“They’re competitive,” Daniel said. “They all want to win. That was the most intriguing part.”

Although Daniel’s ankle leaves his status uncertain for Tennessee’s three exhibition games next month in France and Spain, he’s expected to be ready in plenty of time for the start of the season.

Tennessee is counting on the additions of Daniel and Vincennes University transfer Chris Darrington to solidify a backcourt that struggled with inexperience last year.

“With Chris Darrington and James Daniel, we felt like we could get guys who liked to score and were not afraid to go make plays,” Tennessee coach Rick Barnes said. “I think that’s going to help these younger guys because they were put in situations they’d never been put in before.”

Barnes cited the maturity Daniel brings as Tennessee’s lone senior. Daniel will turn 24 on Jan. 29, about a month after Tennessee begins Southeastern Conference play. Nobody else on Tennessee’s roster is older than 20, though juniors Kyle Alexander and Brad Woodson will have their 21st birthdays before the season starts.

“He’s older than all of us, so I think I can learn some things from him,” Darrington said.

Daniel’s teammates will learn plenty about his knack for drawing fouls. Not only did Daniel lead all Division I players in scoring during that 2015-16 season, he also topped the nation in free-throw attempts with 331.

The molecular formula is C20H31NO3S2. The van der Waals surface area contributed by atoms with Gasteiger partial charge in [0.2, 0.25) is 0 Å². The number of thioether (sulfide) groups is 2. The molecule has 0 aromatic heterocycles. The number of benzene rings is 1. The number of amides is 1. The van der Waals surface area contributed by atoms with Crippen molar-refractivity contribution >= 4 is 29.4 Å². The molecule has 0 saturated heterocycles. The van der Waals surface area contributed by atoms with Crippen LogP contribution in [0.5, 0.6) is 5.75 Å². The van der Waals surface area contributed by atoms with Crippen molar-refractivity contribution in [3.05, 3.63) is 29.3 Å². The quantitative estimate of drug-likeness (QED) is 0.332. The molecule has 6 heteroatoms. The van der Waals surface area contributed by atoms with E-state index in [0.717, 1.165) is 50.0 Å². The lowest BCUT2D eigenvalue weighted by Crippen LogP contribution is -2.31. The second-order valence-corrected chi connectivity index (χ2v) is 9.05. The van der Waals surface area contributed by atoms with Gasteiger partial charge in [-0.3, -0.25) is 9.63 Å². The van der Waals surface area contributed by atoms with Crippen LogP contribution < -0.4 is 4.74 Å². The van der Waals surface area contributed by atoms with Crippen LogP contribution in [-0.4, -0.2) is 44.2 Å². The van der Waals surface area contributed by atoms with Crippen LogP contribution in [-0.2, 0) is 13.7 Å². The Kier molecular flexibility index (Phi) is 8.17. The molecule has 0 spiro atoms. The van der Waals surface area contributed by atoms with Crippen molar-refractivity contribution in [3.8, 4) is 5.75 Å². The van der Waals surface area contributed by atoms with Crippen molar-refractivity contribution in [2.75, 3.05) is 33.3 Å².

They’ll also learn about his work ethic. Daniel’s father, James Daniel Jr., remembers how his son used to take about 200 jump shots every morning before his classes started at Phoebus High School in Hampton, Virginia.

“He’s just been a workaholic,” James Daniel Jr. said. “Well, we’d call it a workaholic, but he’d probably say it was something that he loved doing.”

All that practice helped Daniel overcome his lack of height at Howard to become an NCAA scoring leader. Now he’s ready to compete at a higher level.

He got an idea of what to expect from Quinton Chievous, who made the move in reverse by leading MEAC program Hampton to the NCAA Tournament after starting out at Tennessee. Daniel said Chievous told him he “should do really well here.”

Daniel agrees.

“I don’t think they would have brought me here if they didn’t think I could compete at this level,” Daniel said.